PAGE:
Turkey's central bank calls emergency meeting over lira plunge

Turkish lira The lira has fallen against the euro and US dollar

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The Turkish central bank has called an emergency meeting of its monetary policy committee for Tuesday, following a sharp fall in the lira against the euro and US dollar.

The bank said it would "discuss recent developments and take the necessary policy measures for price stability" at the meeting.

It will set out its plans in a statement at 22:00 GMT on Tuesday.

The move comes amid market pressure for the bank to raise interest rates.

After the announcement, the lira firmed to 2.3420 against the dollar, compared with a record low of 2.39 earlier in the day. But it fell 0.5% against the euro to 3.17740.

Reluctance

Just last week, the central bank decided to hold rates steady at its rate-setting meeting.

Analysts say the central bank is reluctant to raise rates for fear of slowing economic growth ahead of local elections due in March.

The government has forecast that Turkish growth will pick up from an expected rate of 3.6% in 2013 to 4% for this year, sharply down from the 8% growth it achieved in both 2010 and 2011.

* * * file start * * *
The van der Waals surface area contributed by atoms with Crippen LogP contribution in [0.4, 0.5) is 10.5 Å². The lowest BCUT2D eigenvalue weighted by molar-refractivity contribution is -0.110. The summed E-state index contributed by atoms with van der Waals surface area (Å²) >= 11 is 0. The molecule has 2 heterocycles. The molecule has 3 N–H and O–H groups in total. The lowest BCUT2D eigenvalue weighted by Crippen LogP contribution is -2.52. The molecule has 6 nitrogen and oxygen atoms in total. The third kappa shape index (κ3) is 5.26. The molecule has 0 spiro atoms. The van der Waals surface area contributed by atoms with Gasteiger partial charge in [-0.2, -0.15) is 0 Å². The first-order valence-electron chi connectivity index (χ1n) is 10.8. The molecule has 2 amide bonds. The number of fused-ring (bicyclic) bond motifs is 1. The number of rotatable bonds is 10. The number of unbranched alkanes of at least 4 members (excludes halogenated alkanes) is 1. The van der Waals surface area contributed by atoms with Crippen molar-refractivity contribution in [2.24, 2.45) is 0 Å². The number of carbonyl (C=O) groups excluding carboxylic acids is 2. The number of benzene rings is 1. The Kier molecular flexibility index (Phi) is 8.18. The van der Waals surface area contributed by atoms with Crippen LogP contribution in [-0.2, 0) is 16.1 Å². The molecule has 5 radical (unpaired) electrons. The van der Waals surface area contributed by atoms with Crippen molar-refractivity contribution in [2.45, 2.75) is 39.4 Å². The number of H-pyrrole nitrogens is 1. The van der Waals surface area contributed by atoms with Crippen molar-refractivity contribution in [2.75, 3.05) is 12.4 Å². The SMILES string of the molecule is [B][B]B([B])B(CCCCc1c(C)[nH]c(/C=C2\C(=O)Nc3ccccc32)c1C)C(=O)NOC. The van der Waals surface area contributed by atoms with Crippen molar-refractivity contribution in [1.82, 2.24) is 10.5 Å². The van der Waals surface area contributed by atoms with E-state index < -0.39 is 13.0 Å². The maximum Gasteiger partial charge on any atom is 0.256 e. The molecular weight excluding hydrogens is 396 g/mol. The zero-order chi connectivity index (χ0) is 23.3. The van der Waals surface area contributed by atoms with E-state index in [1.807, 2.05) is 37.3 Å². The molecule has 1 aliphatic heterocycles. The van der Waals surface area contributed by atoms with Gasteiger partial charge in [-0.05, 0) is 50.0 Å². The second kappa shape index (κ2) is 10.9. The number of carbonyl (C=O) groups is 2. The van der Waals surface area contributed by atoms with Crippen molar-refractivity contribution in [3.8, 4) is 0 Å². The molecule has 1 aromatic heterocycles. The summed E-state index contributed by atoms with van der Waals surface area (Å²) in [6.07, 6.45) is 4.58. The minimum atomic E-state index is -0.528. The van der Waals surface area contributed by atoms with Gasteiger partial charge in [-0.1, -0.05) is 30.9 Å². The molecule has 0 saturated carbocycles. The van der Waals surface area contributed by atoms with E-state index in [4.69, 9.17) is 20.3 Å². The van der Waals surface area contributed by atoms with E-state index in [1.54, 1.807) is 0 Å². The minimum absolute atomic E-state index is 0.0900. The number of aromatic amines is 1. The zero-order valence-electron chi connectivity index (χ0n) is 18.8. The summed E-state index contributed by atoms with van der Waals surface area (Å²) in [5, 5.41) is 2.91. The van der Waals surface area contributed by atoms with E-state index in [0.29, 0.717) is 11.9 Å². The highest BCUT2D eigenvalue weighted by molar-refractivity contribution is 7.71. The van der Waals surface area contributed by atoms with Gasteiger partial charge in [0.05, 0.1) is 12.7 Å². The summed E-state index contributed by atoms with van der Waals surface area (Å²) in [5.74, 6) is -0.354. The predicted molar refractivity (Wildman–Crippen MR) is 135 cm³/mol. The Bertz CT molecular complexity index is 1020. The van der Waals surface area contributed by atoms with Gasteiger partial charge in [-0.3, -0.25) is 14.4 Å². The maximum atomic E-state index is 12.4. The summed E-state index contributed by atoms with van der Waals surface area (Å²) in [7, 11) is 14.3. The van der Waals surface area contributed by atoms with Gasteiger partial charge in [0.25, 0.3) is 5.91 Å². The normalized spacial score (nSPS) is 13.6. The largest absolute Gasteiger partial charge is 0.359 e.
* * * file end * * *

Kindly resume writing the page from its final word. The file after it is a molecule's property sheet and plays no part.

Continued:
Turkish markets have been hit by an investigation into public sector corruption involving the construction industry.

Anti-corruption demonstrators in Ankara, 28 December 2013 The allegations have prompted demonstrations - the poster reads "corruption is your way"

The probe, which came to light in December, saw three ministers resign and prompted a cabinet reshuffle.

The bank last held an emergency meeting in 2011, when it decided to cut its main policy rate to 5.75% from 6.25%.

'Most vulnerable'

Economists at Capital Economics warned that market turbulence in emerging markets including Turkey had led to talk of a "new crisis".

It cited Turkey among a list of countries which it said would be the "most vulnerable" to the Federal Reserve's decision in December to slow down the rate of its asset purchases from $85bn to $75bn a month.

The US central bank has been running a stimulus programme, known as quantitative easing, aimed at boosting its economy following the global financial crisis.

As the US scales back the programme, investors could pull out of emerging markets, resulting in a further fall in stocks and currencies in those economies.

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